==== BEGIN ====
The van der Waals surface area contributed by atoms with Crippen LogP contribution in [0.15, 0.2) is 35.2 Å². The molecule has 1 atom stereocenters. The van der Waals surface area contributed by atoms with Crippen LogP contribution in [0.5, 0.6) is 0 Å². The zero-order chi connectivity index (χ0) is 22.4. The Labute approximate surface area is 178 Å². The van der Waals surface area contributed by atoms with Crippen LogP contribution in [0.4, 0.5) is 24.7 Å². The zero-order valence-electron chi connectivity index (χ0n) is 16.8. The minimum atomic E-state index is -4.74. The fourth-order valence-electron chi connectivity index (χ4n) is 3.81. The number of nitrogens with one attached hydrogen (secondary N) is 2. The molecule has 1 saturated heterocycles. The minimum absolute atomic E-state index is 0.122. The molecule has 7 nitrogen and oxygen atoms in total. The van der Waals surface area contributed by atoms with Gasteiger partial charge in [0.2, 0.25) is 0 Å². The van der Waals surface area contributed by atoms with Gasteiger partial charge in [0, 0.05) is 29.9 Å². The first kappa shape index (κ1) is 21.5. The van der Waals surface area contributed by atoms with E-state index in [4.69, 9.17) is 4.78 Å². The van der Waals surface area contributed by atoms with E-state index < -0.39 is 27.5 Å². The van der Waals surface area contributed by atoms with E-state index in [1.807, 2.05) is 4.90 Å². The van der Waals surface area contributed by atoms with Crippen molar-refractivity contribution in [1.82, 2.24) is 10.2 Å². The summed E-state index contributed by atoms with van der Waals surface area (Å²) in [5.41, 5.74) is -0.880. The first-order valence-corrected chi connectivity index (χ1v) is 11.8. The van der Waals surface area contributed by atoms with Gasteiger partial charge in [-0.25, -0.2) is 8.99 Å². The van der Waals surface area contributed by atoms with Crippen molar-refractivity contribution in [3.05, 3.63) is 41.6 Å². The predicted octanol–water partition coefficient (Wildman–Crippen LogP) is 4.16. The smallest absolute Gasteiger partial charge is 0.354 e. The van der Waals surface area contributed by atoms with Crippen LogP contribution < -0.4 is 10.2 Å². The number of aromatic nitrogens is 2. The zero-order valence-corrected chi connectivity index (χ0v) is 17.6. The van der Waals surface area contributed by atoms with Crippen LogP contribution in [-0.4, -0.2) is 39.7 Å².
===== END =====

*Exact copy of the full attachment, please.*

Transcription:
The van der Waals surface area contributed by atoms with Crippen LogP contribution in [0.15, 0.2) is 35.2 Å². The molecule has 1 atom stereocenters. The van der Waals surface area contributed by atoms with Crippen LogP contribution in [0.5, 0.6) is 0 Å². The zero-order chi connectivity index (χ0) is 22.4. The Labute approximate surface area is 178 Å². The van der Waals surface area contributed by atoms with Crippen LogP contribution in [0.4, 0.5) is 24.7 Å². The zero-order valence-electron chi connectivity index (χ0n) is 16.8. The minimum atomic E-state index is -4.74. The fourth-order valence-electron chi connectivity index (χ4n) is 3.81. The number of nitrogens with one attached hydrogen (secondary N) is 2. The molecule has 1 saturated heterocycles. The minimum absolute atomic E-state index is 0.122. The molecule has 7 nitrogen and oxygen atoms in total. The van der Waals surface area contributed by atoms with Gasteiger partial charge in [0.2, 0.25) is 0 Å². The van der Waals surface area contributed by atoms with Gasteiger partial charge in [0, 0.05) is 29.9 Å². The first kappa shape index (κ1) is 21.5. The van der Waals surface area contributed by atoms with E-state index in [4.69, 9.17) is 4.78 Å². The van der Waals surface area contributed by atoms with E-state index < -0.39 is 27.5 Å². The van der Waals surface area contributed by atoms with E-state index in [1.807, 2.05) is 4.90 Å². The van der Waals surface area contributed by atoms with Crippen molar-refractivity contribution in [1.82, 2.24) is 10.2 Å². The summed E-state index contributed by atoms with van der Waals surface area (Å²) in [5.41, 5.74) is -0.880. The first-order valence-corrected chi connectivity index (χ1v) is 11.8. The van der Waals surface area contributed by atoms with Gasteiger partial charge in [-0.25, -0.2) is 8.99 Å². The van der Waals surface area contributed by atoms with Crippen molar-refractivity contribution in [3.05, 3.63) is 41.6 Å². The predicted octanol–water partition coefficient (Wildman–Crippen LogP) is 4.16. The smallest absolute Gasteiger partial charge is 0.354 e. The van der Waals surface area contributed by atoms with Crippen LogP contribution < -0.4 is 10.2 Å². The number of aromatic nitrogens is 2. The zero-order valence-corrected chi connectivity index (χ0v) is 17.6. The van der Waals surface area contributed by atoms with Crippen LogP contribution in [-0.4, -0.2) is 39.7 Å².